Gains and Losses

Annual Giving Campaign Is Off to a Strong Start

Posted October 25, 2005 at 2:51pm

“No donor fatigue in this campaign,” reads the Web site of the Combined Federal Campaign of the National Capital Area.

The numbers seem to bear out that optimistic claim. The Washington, D.C., branch of the CFC, a national organization that allows federal employees to give to multiple local and national charities simultaneously through one-time gifts or payroll deductions, raised $265,000 for Hurricane Katrina relief before the campaign even began this year, according to Executive Director Tony Descristofaro.

By last Friday, the end of the third week of the campaign, $5.3 million in donations had been pledged, up $1.7 million from the same week last year, Descristofaro said. A total of 16,393 federal employees had participated, according to the organization’s Web site.

These increases are consistent with the CFC’s growth over the past few years. The 2001 campaign yielded an 8 percent increase in donations, said Mara Patermaster, director of the office of CFC operations. Since then, campaign growth rates have been “very healthy,” averaging 4 percent a year, she said. As for this year’s dramatically higher early numbers, Patermaster said, “one can surmise that if there has been an increase in pledges over last year that it has to do with hurricane relief.”

However, the campaign is a clearinghouse for hundreds of charity organizations, and some of them don’t have anything to do with hurricane relief. The results of this fall’s campaign will not be known until March, but in general member charities that are directly involved with the Gulf Coast relief are seeing gains, while some other local charities are reporting a downturn in donations.

“We love the CFC. It’s wonderful!” said Peggy Morrison-Curtis, development director of So Others May Eat, a Washington-based charity that provides a wide range of services for the District’s poor and homeless, from food to addiction and employment counseling.

Morrison-Curtis said her organization receives about 8 percent of its funding annually from the CFC and United Way. She said her organization’s revenues had experienced “a little bit of a negative hit” after Katrina. “It’s a concern,” she said.

However, SOME historically has been very popular with CFC givers, and she hopes that will continue. “I would like to be optimistic and say CFC is not going to be affected at all,” she said.

Linda Tanenbaum, assistant director of the Family Support Center in Bethesda, Md., a nonprofit dealing with children and substance abuse, said it was too early to say what effect the hurricanes might have on her organization’s fortunes. But “responses are coming in very slowly” this year to the center’s annual fall dinner celebration, a major source of income, she said.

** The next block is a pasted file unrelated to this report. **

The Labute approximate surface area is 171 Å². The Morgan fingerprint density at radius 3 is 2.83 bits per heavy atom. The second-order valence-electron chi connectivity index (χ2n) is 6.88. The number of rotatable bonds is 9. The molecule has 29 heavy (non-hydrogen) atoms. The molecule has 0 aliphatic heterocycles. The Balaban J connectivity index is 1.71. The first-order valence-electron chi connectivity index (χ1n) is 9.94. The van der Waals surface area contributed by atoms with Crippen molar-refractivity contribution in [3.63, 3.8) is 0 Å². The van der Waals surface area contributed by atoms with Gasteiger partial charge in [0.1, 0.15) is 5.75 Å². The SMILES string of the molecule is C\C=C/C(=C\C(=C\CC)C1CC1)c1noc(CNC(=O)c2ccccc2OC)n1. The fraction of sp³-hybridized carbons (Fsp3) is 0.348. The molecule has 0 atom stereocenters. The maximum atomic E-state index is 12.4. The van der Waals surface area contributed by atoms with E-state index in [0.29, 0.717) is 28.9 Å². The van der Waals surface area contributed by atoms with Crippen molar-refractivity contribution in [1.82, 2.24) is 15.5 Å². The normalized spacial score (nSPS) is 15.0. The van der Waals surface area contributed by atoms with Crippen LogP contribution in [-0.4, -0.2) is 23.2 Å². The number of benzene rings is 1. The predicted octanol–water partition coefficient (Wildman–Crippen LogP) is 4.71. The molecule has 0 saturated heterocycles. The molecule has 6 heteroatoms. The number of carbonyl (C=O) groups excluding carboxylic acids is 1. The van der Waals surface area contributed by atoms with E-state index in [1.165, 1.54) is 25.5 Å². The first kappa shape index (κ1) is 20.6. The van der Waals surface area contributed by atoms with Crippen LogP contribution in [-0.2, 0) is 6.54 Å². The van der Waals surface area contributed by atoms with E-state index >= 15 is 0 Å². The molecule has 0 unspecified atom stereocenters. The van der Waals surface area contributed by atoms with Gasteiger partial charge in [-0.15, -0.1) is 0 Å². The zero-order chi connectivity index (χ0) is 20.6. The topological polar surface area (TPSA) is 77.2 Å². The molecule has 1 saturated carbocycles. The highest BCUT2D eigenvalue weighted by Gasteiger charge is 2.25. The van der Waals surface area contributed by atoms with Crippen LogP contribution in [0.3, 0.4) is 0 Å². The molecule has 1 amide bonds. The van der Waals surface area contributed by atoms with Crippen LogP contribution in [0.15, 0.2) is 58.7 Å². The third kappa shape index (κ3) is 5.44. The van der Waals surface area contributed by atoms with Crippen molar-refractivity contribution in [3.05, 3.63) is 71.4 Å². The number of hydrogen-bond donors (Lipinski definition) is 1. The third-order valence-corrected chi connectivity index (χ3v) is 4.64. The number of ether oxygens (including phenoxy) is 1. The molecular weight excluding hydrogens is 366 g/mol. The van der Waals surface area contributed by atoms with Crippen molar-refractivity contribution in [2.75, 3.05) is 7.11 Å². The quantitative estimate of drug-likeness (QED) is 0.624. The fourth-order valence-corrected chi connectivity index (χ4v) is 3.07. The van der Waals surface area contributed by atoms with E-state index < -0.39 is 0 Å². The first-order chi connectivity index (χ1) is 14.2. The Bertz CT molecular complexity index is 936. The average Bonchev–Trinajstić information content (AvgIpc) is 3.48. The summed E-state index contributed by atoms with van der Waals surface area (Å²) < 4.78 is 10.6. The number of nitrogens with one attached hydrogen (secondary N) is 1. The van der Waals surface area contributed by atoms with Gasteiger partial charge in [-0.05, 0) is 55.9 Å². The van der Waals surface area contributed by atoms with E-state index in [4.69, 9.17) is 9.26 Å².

Meanwhile, two local animal charities that participate in the CFCNCA have seen their donations rise, perhaps because of their work following Katrina.

Robin Walker of the Washington Humane Society said her organization sent nine workers to the Gulf Coast to help after Katrina. Their experience was featured on the society’s Web site, and donations have increased.

The Washington Animal Rescue League also sent a team to New Orleans, which rescued and treated 55 animals, including a potbelly pig. David Ferraris, the organization’s development director, said his organization expects to bring in more money than usual because of Katrina, with a good amount of it coming from the Internet. “September has been a good month,” he said.

Ferraris praised the work the CFC did, and said that his organization saved the fundraising effort by participating in it. He said whenever possible it would send a dog to the charity fairs, a practice Morrison-Curtis of SOME jokingly called unfair, because donors always wanted to play with the puppy.

Some organizations that seem to be in line for more donations because of the hurricanes are in fact facing hardships because of them. Katherine Dunbar, executive director of the Red Cross of Jefferson and Morgan counties in West Virginia, said “when you send a donation for Katrina, that’s where it goes. I don’t keep any of it.”

Her small county office pays for stamps and thank you notes to Katrina donors, and doesn’t get reimbursed for them. Dunbar said she hoped the CFC donors’ enthusiasm to help Katrina victims would not lesson their support for offices like hers, but she thought it would. The hurricanes, along with the tsunami that devastated Southeast Asia in December, would “probably hurt a lot of people,” she said, “including local chapters.”

The CFC continues through December. To make a pledge or donation, visit